The year:1969. Richard Nixon is President. Humans walked on the moon. Gasoline is thirty-five cents per gallon, and The Beatles gave their last live performance. Change is electric in the air. The country is ill-at-ease. Peace, war, and civil rights dominate the headlines. Protests, like concussion grenades rock the established order. For three days in August, high in the Catskill Mountains of New York state, in the tiny hamlet of White Lake, the Woodstock nation shouted, “It’s a new dawn,” and the revolution was born.
Surfing, surfboard design, and it’s entrenched old guard was in the midst of its own cultural rebellion in ’69. The insurgency was headed by the likes of Greenough, McTavish, Young, Lynch, and Spencer in Australia; Brewer, Lopez, and Abellira in Hawaii, and Hynson and Frye in California. Surfing, until Simon Anderson’s Thruster, would never seem the same. The revolution brought the demise of the longboard. Crap was happening fast. Surfboard length was being chopped as fast as old growth redwood trees in the Pacific Northwest. It wasn’t until Rolf Aurness’ win at the 1970 World Surfing Championships at Bells Beach, Australia that the blunder of too short (for the time) was discovered.
This weeks surfboard is The Revolution. Born in the tumultuous uproar of “The Shortboard Revolution,” the templet of The Revolution is what Gerry Lopez, or Jock Sutherland, or Sam Hawk may have been riding at Ala Moana, or Rocky Point in ’70 or ’71. This twenty-first century version, by Hobie master shaper Gary Larson, ends its similarity with its outline. Gary has added all the up-grades of today’s modern surfboard: single concave with vee running off the tail. A slight beak to the nose, and contemporary shortboard rails. Gary says that this beauty, with its wide point forward of center, is for fast, pocket oriented, down-the-line surfing in waist to over-head waves.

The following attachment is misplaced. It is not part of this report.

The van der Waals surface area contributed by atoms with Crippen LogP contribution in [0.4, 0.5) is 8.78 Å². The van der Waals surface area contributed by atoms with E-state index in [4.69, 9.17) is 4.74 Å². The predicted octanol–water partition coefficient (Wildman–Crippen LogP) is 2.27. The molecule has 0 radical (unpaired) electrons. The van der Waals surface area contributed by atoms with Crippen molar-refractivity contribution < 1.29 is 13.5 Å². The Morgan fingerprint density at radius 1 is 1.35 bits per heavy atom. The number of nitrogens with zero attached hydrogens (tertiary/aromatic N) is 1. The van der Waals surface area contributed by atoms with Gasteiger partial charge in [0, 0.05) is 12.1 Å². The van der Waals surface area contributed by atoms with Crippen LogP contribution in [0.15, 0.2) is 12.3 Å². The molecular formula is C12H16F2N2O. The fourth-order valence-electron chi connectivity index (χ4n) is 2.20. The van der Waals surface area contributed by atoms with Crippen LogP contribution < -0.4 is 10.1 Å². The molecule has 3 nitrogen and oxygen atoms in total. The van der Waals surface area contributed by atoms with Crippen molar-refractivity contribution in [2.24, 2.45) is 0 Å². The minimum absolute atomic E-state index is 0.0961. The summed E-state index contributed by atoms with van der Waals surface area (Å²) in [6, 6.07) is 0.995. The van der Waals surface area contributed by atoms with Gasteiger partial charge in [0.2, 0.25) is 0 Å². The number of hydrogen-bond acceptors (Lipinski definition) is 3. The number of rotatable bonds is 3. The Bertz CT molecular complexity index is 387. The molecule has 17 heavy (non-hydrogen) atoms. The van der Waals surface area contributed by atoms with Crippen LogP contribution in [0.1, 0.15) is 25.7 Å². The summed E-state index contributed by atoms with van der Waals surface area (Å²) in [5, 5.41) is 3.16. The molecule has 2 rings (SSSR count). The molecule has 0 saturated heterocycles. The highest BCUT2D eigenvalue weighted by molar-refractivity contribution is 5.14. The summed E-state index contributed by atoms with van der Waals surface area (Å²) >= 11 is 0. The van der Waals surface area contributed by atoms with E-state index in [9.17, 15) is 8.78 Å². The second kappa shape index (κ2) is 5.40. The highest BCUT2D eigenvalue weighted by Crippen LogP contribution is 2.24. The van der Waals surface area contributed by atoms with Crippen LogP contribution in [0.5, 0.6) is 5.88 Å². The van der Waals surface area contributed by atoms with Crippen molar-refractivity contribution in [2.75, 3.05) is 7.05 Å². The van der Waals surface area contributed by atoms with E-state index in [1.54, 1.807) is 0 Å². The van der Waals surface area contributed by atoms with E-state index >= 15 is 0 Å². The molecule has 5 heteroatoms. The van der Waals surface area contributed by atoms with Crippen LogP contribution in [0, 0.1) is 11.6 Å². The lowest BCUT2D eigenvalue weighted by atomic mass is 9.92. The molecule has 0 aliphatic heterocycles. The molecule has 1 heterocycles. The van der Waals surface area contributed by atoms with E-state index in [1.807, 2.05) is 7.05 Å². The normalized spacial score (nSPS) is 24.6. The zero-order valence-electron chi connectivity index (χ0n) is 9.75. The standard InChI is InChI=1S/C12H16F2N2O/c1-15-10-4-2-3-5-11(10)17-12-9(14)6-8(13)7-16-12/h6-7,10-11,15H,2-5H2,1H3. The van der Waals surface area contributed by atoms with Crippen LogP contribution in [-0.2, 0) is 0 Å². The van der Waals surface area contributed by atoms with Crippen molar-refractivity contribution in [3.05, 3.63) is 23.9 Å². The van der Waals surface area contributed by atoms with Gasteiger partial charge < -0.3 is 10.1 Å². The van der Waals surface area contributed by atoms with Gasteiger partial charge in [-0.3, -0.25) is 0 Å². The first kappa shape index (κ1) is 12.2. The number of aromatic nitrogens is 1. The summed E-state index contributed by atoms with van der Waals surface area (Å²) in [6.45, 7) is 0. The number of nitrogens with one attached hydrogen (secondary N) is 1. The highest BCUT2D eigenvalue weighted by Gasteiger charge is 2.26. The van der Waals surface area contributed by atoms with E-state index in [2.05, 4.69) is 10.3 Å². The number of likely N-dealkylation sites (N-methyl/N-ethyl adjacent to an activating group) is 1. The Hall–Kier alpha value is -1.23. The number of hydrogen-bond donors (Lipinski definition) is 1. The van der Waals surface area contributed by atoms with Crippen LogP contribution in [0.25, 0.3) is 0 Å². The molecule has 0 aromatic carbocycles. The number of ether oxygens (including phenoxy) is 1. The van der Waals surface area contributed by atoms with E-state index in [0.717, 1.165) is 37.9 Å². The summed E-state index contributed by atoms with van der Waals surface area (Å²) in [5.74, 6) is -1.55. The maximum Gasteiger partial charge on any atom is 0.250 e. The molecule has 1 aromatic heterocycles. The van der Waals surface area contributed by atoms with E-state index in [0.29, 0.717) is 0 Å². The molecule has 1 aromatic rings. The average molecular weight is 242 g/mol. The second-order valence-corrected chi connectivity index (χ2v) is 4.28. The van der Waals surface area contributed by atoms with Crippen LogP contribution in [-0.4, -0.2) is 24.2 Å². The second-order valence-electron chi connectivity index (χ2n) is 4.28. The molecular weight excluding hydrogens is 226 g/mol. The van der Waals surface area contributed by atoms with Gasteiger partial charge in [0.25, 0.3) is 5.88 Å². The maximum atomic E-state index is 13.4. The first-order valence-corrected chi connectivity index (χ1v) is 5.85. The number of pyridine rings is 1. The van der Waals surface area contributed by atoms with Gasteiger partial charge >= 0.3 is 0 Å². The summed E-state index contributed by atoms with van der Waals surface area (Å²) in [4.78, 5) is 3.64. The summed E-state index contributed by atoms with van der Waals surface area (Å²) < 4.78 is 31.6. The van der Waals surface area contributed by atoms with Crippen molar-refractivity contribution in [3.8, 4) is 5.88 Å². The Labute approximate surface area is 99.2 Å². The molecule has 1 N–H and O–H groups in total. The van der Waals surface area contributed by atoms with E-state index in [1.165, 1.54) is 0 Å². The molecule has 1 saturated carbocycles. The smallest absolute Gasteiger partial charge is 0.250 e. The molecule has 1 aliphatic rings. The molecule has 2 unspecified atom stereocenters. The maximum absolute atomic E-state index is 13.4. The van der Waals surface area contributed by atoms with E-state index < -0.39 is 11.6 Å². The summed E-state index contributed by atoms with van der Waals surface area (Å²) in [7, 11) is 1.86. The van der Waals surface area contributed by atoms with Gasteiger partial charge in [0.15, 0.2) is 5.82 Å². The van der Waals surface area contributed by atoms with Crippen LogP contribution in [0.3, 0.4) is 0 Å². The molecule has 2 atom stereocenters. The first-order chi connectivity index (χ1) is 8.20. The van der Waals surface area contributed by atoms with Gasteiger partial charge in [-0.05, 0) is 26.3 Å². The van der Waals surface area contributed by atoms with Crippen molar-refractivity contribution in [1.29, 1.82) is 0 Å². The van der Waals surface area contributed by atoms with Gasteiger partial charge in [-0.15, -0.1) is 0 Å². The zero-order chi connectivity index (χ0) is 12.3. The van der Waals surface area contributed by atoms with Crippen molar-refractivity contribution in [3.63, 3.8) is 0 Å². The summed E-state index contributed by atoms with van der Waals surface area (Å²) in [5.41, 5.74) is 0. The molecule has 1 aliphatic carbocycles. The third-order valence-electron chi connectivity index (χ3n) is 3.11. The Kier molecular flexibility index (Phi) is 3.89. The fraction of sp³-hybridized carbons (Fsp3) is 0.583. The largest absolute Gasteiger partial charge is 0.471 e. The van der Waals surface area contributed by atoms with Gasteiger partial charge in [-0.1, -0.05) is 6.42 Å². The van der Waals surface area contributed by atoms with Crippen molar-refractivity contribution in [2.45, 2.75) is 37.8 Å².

To check out The Revolution stop in at the Hobie Surf Shops, Dana Point store, or call Andy at the San Clemente, Del Mar Avenue store, (949) 542-3400. While you’re in Dana Point look into Gary’s shaping room. If he’s in bang on the window and have him come out and tell you about this amazing surfboard. See you in the water.